- For a misdemeanor other than a gross misdemeanor or any other misdemeanor mentioned below, at least one year must have passed from the date the person was released from custody, or from the date the person was no longer under a suspended sentence. The period depends on which one happens later
- At least two years have passed after the end of a suspended sentence or incarceration, for gross misdemeanors, misdemeanor battery, stalking, harassment, or a violation of an order for protection. This depends on whichever happens later.
- For a non-felony domestic violence offense, non-felony DUI, or Medicaid fraud, at least seven years have passed from the date the person was released from custody or released from a suspended sentence
- For category E felony, at least two years have passed from the date the person was released from custody or released from parole or probation, whichever happens later
- For category B, C, or D felony, at least seven years have passed from the date the person was released from custody or released from parole or probation, whichever happens later
- For category A felony, burglary, or administering a controlled substance to help commit a violent crime, at least ten years have passed since the person’s release from custody, probation, or parole. The waiting period depends on whichever happens later
In addition to the above requirements and waiting periods, note that convictions for the following offenses are ineligible for sealing:
- An offense against a minor
- A sexual offense
- Home invasion with a deadly weapon
- Driving under the influence
- Vehicular homicide while intoxicated or under the influence of a controlled substance
- Boating under the influence; this is operating a watercraft under the influence of alcohol or any other controlled substance
Persons eligible to have a record sealed may begin the process by filing a petition in the Nevada court with jurisdiction over the case. Fill the Petition to Seal Records for District Court or Petition to Seal Records for Justice or Municipal Court form, depending on the court with jurisdiction over the case. Note that filing fees may apply, and these may vary between courts.
Filling the form requires the petitioner’s name, date of birth, address, phone number, date of arrest, arresting agency, arresting agency case number, state process control number (PCN), information about all charges, and the final disposition on each charge. Note that the petitioner must attach a copy of the petitioner’s verified criminal history record, as received from the RCCD. Furthermore, the petitioner may include a list of all public or private agencies and companies that may have possession of the petitioner’s criminal records.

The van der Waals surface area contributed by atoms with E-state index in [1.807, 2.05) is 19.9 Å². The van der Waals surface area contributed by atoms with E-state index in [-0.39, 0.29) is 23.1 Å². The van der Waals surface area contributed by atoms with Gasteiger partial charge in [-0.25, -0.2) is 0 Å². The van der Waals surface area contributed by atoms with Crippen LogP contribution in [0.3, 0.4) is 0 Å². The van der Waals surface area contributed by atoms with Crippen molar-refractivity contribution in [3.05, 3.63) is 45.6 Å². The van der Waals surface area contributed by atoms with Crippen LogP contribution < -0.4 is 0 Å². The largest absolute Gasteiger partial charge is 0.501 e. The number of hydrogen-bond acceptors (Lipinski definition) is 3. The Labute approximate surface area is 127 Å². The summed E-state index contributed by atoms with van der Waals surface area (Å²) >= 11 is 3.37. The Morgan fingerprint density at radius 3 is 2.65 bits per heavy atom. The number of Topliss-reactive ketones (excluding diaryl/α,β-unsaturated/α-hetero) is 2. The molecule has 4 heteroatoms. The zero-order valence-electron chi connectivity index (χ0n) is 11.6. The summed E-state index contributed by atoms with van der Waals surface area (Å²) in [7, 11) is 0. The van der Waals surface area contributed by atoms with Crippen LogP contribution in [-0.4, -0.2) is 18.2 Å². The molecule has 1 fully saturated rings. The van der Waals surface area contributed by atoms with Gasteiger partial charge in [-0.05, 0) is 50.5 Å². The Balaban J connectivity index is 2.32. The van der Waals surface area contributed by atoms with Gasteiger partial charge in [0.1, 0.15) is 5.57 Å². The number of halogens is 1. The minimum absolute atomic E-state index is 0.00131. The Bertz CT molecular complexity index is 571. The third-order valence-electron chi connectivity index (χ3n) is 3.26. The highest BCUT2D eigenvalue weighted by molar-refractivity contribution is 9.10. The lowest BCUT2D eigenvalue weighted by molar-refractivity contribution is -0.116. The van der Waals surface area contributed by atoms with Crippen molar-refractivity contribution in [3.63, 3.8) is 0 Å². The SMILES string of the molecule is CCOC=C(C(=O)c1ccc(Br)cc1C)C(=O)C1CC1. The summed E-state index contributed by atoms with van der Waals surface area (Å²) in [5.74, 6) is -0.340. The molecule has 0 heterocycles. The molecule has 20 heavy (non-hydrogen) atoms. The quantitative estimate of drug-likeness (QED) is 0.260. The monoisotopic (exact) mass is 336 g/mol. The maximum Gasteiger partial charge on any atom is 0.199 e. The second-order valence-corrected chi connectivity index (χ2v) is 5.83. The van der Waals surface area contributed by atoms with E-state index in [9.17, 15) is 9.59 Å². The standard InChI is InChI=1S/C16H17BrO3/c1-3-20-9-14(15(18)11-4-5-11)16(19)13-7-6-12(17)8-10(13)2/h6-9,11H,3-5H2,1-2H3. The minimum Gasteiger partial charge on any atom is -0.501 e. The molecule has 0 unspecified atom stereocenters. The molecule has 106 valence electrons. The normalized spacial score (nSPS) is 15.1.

Each petition includes an Order to Seal Records form that the petitioner is expected to fill in anticipation of a granted petition. The form should also be filled with information about the petitioner, arrest information, arrest agency, charges, and the final disposition on each case. If the petition is granted, ensure to send a copy of the order to all of the listed entities.
Note that the prosecuting attorney may object to the petition to seal the record, resulting in a hearing ordered by the court. If the prosecuting attorney does not object, the court may grant the order to seal the criminal record without a hearing. Note that the process from filing the petition to a court’s final decision may take up to eight months.
Note that it is impossible to expunge a criminal record in Nevada completely. Also, an order to seal a record does not prevent an immigrant from punishment if the person received a deportation order.
Who Can See My Sealed Criminal Record In Nevada?
When an applicant’s petition to seal a criminal record is granted, the record supposedly does not exist. The person is not obligated to reveal any details of the record, and may legally say there has never been an arrest or a conviction. However, in specific cases, Nevada allows access to a criminal record.
The prosecuting attorney may request access from the court if there is new evidence for the same offense or a similar offense. The prosecuting attorney, however, has to present sufficient evidence to prove that the individual will be tried for the crime. Also, if the person is arrested again, the court may gain access to the criminal record and may use it to determine conviction for the latter offense.
Agencies such as the Department of Business and Industry, the Nevada Gaming Commission or the Nevada Gaming Control Board may access sealed criminal to determine whether or not an individual is eligible for a license. Furthermore, sealed criminal records are accessible by law enforcement agencies.